According to a policy brief by the Institute for Local Self-Reliance (ILSR) state and local governments have so far provided $9.27 billion in small business COVID Relief.
The localized relief came through the establishment of more than 800 programs. They were aimed to not only provide financial assistance to small businesses but also fill critical gaps observed through the federal Paycheck Protection Program (PPP). So far the PPP has provided 5.2 million loans worth $525 billion to small businesses.
Local and State Governments Distributed $9.27 Billion to Small Businesses
According to ILSR, these local programs can leverage partnerships on the ground to reach the hardest-hit small businesses. It includes partnering with Community Development Financial Institutions (CDFIs) to help administer the small business relief programs. Ultimately the 800-plus localized programs had helped small businesses in their communities stay afloat. They were able to not only keep small businesses afloat but also artists, and musicians.
These localized bailouts helped addressed issues such as:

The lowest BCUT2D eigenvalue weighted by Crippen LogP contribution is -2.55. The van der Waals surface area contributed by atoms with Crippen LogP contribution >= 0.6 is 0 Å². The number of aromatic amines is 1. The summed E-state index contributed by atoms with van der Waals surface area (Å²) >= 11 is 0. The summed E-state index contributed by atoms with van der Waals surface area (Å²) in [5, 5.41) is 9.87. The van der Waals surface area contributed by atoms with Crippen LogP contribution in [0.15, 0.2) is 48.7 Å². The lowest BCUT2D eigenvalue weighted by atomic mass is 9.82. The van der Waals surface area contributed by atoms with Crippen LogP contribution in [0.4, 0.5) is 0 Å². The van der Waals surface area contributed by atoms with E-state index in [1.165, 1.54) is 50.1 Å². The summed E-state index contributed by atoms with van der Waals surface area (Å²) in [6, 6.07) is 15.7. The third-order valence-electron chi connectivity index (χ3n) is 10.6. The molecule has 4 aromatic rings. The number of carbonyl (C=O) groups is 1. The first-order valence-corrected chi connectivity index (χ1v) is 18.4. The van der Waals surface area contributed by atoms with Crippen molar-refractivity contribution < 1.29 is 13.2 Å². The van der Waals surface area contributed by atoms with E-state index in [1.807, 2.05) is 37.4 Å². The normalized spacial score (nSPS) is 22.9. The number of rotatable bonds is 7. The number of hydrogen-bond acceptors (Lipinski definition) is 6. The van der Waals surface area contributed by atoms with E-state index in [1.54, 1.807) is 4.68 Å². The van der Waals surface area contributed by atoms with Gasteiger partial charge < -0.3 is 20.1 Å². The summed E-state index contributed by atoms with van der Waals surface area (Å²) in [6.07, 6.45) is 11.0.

- Some cities and states put emergency aid into the hands of small business owners within days of their governors’ emergency declarations making them early responders to the plight of small businesses.
- Providing small businesses with interest-free loans, with repayment deferred for six months or longer, intended to tide businesses over until federal relief was available.
- Almost all focused on immediate needs, such as helping businesses pay their rent or mortgage payments.
- They also helped to develop or expand online storefronts, reconfigure store or office space, and buy Personal Protective Equipment (PPE).
- They helped small businesses who did not have strong banking relationships, including many minority-owned businesses that were not eligible for PPP or the payroll formula did not fit the circumstances faced by many other businesses.
Why Small Businesses Matter
Small businesses with under 100 employees are responsible for employing one-third of Americans. And the percentage is even higher in many smaller cities and towns. Small businesses are also a significant source of local and state tax revenue- making them crucial drivers of local economies.
When small businesses suffer, the ripple effects are extensive, impacting economic recovery and growth for many years.